The most important factor in successful investment is your behaviour and it’s the hardest thing to manage, because it is usually driven by irrational thinking and the failure to learn from past mistakes.
No matter how much evidence is provided proving long-term outperformance from shares investors are still prone to repeating the same mistake of switching out of the share market into cash at the bottom of the cycle, thus disregarding the empirical evidence that shares out outperform cash over any meaningful period.
Investors need to stop and engage their rational brains before taking instinctive decisions to change a proven investment strategy. Warren Buffett, arguably the most successful investor of all times, is quoted as saying, “investors should know themselves before investing in the stock market as the stock market can be a very expensive place to get to know yourself”. His is of course referring to the irrational behaviour of buying high and selling low, which is responsible for most client’s losses.
I am going to try illustrating irrational thinking using performance charts. When you initially invest companies will show you their long-term track record, which we typically refer to as a time weighted return chart. The graph will usually look something like this, with significant out-performance vs. the benchmark. Now I have heard the most intelligent investors state that they don’t attach much value to these graphs because returns always look too good.
This implies that they do not trust the figures, which is irrational given that the figures are audited and 100% correct. The basis for their scepticism is that their actual return experience will differ from the time weighted return chart unless they invested at the start of the fund.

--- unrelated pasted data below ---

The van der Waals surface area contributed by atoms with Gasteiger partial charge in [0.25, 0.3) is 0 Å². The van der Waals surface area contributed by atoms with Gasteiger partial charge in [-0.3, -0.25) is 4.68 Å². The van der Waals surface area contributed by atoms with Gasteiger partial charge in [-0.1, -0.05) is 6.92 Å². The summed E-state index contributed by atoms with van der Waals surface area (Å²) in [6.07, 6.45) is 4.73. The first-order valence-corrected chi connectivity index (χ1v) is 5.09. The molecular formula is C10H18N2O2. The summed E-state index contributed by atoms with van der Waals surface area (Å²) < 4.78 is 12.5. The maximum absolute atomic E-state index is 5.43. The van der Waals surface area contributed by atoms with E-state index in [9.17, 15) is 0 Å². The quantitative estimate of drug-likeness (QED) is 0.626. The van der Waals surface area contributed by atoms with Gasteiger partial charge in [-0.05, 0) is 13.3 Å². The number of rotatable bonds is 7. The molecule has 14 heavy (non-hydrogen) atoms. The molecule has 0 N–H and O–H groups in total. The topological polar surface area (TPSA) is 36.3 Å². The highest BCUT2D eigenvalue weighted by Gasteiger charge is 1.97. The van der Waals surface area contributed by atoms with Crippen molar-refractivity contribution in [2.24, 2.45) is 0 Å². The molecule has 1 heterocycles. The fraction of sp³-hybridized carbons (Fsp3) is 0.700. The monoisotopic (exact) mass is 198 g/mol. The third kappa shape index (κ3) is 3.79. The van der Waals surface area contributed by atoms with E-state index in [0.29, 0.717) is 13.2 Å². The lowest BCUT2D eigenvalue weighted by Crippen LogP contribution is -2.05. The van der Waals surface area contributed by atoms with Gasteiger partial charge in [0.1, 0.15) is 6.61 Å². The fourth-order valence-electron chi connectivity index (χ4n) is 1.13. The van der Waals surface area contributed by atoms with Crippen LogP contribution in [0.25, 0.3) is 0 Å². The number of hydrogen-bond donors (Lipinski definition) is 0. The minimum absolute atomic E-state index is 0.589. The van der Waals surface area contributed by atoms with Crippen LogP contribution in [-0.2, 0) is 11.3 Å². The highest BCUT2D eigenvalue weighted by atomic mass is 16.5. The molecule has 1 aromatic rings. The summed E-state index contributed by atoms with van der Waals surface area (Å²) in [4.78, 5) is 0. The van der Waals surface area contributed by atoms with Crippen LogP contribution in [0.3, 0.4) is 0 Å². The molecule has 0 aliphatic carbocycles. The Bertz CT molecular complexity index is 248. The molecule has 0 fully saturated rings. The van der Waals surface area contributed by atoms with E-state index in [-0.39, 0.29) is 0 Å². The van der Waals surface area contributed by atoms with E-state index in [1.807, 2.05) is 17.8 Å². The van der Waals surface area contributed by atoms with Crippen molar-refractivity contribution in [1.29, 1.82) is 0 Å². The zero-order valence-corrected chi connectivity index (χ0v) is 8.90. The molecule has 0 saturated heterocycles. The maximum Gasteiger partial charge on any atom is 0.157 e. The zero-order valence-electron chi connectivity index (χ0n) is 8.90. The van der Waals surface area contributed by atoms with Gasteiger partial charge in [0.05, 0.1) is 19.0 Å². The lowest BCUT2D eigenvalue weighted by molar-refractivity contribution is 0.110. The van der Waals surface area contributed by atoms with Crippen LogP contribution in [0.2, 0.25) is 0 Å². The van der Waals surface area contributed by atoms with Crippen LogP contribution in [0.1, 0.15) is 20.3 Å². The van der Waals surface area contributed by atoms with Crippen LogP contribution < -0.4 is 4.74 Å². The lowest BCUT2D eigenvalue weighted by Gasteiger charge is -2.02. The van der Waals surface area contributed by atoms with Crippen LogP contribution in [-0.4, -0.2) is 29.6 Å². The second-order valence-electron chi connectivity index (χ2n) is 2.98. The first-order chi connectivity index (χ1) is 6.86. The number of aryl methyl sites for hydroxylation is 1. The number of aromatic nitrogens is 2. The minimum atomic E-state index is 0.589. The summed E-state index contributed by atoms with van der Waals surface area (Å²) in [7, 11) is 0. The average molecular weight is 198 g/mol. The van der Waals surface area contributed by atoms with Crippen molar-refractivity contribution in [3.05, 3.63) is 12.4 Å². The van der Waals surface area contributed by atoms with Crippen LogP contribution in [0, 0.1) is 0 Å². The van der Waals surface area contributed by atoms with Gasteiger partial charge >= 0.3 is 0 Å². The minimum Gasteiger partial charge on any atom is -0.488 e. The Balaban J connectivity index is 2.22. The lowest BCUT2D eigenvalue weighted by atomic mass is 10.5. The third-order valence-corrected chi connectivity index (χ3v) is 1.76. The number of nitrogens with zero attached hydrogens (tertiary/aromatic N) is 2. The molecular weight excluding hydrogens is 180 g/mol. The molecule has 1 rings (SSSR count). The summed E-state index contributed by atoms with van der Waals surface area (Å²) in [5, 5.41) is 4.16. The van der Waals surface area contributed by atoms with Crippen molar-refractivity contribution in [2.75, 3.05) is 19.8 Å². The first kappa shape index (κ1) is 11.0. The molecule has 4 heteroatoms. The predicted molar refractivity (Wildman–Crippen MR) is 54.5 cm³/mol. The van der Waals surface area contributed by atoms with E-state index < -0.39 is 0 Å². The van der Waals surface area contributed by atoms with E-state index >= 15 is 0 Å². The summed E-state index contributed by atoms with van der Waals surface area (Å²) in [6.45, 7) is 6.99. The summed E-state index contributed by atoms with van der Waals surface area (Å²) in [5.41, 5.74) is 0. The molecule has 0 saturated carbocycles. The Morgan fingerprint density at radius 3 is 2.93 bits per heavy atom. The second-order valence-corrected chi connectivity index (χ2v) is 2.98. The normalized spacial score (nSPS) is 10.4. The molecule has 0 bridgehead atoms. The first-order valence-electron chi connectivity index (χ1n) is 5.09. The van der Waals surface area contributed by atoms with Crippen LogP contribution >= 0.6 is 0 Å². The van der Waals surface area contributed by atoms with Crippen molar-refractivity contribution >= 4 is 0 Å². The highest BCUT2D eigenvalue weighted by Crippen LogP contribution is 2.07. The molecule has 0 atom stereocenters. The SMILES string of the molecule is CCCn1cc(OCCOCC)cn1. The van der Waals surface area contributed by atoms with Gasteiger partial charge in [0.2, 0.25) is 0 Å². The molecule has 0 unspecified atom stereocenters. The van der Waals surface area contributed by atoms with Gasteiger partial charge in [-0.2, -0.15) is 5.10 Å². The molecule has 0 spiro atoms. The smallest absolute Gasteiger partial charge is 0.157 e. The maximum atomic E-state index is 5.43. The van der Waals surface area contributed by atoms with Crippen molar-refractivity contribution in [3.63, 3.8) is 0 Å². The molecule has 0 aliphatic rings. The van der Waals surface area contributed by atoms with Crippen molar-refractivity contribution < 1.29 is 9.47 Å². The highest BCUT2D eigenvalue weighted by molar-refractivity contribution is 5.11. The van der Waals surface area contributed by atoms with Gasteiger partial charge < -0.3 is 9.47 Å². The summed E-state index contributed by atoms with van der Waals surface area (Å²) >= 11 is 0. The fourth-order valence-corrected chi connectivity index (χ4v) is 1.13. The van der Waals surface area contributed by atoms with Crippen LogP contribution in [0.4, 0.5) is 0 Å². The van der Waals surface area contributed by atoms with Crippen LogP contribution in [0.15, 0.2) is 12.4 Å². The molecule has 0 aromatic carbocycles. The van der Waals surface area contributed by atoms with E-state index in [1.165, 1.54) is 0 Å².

With reference to the table above if you invested in this fund 3 years ago, which we call a money weighted return, you are understandably upset as your investment has under-performed the benchmark by (0.8%) over the 3-year period vs. the return experience of the client who had invested at inception, which is excellent given the initial $100 000 is now worth $ 140 773 compared to the benchmark return of $107 527. Same fund, but you have a happy client and an unhappy client.
The typical response from the unhappy client is to change the investment, disregarding the fact that this investment has out-performed the benchmark by 33.2% since inception and probably will do so again given time. Unfortunately, most investors ignore the evidence of long-term outperformance opting to switch the investment out of frustration and lack of patience, resulting in the classic irrational behaviour error of selling at the bottom.
Mcomm, CFP®, HdipTax
T. 021-851 3746